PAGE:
ARLINGTON -- A text message from his high school coach on Monday evening was music to the ears of 17-year-old Taijuan Walker, so he danced the night away.
That's how the right-handed pitcher from Yucaipa (Calif.) High School celebrated being the Mariners' No. 1 choice in Monday night's First-Year Player Draft.
"I was excited, real happy," Walker said on Tuesday during a conference call with Seattle-based reporters.
He also was a little surprised.
"I had a feeling that I would go between 46 and 50," the 6-foot-5, 190-pounder said.
Walker, who went 43rd overall, is eager to get his professional career started, saying that he wants to reach the Major Leagues in five years.
"I want to get signed quickly," said Walker, who graduates from high school on Wednesday, two days after being drafted and attending "Grad Night" activities on a boat off the California coast, where he spent most of his time dancing.
Just what kind of kid is Taijuan (pronounced "TY-wan") Walker?
"Nice, caring and very respectful of others," he said.
His high school coach, Jeff Stout, went a bit further.
"He's a mature kid, not real outspoken, kind of a quiet kid, but also like a magnet," Stout said. "Kids are drawn to him.
"He is such a phenomenal athlete and has a great personality. He likes to dance, you know, the fancy things kids do nowadays on the dance floor. He's a very down-to-earth kid."
Walker seemed to be on the shy side during the 15-minute conference call, explaining that he began to realize his pitching potential while playing for the Los Angeles Angels' "scout" team last fall, and is surprised that his fastball has been clocked at 96 mph.
"Maybe the high 80s," he said, "but it feels really good [to throw that hard]."
Though he pitched "a little bit" in Little League, Walker developed into a superb hitter and was a primarily a position player in high school -- until his senior season.
Walker posted a record of 10-4 with a 1.77 ERA as a senior, striking out 93 batters in 67 1/3 innings, pitching four complete games in 14 starts and tossing a no-hitter. He led Yucaipa to the CIF Southern Section Division 2 championship game and allowed just six extra-base hits but no home runs. In his final 10 games, he went 8-1 with a 1.22 ERA and 59 strikeouts.
"He has not had a lot of time on the mound," Stout said. "He pitched four games as junior and won them all, but we had a couple of other pitchers, including Matt Davidson, a kid now with Diamondbacks, so we didn't need to have Taijwan on the mound as a junior. He played shortstop most of the year and was second or third on the team in RBIs.
"Because of a lack of mound time, he has not done a lot of throwing. He has a fresh arm and is loose as a goose. He throws effortlessly, and his ceiling is so high right now. He was throwing 88 to 89 [mph] as a junior and he recently hit 96.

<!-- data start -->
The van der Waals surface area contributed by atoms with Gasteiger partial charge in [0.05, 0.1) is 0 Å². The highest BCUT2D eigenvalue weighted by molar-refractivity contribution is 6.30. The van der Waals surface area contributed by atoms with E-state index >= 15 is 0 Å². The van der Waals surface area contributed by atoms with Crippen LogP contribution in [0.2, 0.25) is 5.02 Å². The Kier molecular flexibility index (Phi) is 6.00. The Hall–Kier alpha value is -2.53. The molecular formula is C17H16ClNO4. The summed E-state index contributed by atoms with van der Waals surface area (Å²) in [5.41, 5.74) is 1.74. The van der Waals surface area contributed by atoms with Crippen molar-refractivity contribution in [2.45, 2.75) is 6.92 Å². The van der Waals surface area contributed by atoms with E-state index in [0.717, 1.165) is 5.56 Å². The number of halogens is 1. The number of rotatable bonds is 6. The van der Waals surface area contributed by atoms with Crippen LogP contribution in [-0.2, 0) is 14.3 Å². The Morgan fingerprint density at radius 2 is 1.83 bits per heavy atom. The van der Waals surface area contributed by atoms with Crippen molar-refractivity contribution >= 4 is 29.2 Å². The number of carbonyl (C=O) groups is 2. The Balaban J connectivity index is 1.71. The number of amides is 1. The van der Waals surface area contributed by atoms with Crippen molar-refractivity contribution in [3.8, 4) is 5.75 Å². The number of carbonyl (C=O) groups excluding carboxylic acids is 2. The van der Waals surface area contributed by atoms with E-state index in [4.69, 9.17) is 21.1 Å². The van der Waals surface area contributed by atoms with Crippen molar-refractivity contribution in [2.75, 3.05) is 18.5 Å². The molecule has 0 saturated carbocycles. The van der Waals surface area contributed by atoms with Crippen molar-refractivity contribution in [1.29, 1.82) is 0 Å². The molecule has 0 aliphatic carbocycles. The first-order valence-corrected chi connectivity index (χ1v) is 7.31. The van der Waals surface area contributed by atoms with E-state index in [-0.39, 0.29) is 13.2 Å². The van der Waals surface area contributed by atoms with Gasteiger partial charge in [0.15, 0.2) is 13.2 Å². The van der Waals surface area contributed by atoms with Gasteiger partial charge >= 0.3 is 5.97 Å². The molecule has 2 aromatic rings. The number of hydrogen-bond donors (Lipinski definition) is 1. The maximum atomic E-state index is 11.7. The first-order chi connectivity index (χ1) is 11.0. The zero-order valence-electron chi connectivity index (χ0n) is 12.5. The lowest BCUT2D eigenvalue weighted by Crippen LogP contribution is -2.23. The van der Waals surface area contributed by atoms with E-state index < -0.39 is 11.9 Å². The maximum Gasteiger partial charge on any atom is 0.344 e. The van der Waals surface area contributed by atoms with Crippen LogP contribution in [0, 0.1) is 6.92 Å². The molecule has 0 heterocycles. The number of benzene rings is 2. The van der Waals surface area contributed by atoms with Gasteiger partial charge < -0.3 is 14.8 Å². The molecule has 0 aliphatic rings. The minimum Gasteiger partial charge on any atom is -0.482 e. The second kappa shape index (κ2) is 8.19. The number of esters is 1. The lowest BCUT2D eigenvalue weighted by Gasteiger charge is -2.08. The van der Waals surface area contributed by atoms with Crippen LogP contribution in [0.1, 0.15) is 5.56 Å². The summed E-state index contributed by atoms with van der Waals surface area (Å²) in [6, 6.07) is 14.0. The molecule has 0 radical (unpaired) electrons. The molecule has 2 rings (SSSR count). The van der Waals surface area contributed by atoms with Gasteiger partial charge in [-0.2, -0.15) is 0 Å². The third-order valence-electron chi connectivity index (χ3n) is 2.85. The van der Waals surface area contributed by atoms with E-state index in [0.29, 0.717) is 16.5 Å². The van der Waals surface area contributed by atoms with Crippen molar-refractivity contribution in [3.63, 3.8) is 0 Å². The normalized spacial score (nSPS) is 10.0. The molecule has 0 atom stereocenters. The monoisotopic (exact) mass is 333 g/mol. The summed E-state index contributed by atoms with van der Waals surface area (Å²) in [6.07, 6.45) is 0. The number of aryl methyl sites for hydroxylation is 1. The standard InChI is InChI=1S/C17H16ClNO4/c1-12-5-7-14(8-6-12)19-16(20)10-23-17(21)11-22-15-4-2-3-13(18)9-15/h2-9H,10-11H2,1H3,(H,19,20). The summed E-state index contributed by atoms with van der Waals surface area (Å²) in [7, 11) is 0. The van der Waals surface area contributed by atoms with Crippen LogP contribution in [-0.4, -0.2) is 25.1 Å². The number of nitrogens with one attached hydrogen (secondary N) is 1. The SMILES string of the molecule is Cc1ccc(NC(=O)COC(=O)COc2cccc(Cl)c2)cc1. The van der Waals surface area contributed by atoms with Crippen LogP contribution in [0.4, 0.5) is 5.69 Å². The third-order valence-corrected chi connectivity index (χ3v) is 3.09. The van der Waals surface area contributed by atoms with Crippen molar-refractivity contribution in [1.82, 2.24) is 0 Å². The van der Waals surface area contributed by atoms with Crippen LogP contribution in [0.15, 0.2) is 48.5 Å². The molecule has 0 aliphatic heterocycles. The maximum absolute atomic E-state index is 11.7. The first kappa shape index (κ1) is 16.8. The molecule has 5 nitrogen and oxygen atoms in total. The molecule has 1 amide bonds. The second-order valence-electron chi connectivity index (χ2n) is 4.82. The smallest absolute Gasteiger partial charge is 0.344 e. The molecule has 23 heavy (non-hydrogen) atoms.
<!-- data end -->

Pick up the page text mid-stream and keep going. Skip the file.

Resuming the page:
"Does he get to 98 next year?"
Stout, who has been the Yucaipa baseball coach for the past 34 years and now has had 14 of his players drafted, said Walker ranks near the top in a lot of ways.
"I have coached a lot of baseball players," he said, "and Tyrone Hill was probably the best, but I have never coached a better athlete than Taijuan."
Hill, a 6-foot-7, 220-pounder as a senior, was the 15th overall choice -- by the Brewers -- in the 1991 First-Year Player Draft, but arm injuries cut short his career.
"Taijuan would be good in any sport he tried, including golf, hockey and soccer. He is just an exceptional athlete," Stout added. "Those are the kind of guys that, if they can stay healthy, can go a long way, and hopefully have a fast trip."
The first 17 years of Walker's trip have been challenging.
"He's had a tough home life," Stout said.
Walker's parents are divorced, and his mother raised four children.
"Taijuan has gone to a lot of 'showcase' events in Florida and Arizona all by himself, and I think that has helped his maturity," Stout said. "You have a lot of kids where Mom and Dad hold their hand their whole life, the kid signs a contract, goes out and doesn't know how to handle [himself].
"But Taijuan has not had that, and he has come out smelling like a rose, so to speak. Traveling around the Minors will not be that big a deal for him, and I look for him to have success, because he's already been on his own."
The Mariners are expecting the same.
"All we need to do is get him in the organization, make sure he's handled right and develops and stays healthy, and then we'll see how it unfolds," general manager Jack Zduriencik said. "When you're sitting at No. 43 and you have a chance to get a guy that throws 95 with a good curve that's very athletic, [you get him]."
Zduriencik said that Walker "could move at his own pace, but he has a chance to get to the big leagues a little sooner, just because of his age."
Jim Street is a reporter for MLB.com. This story was not subject to the approval of Major League Baseball or its clubs.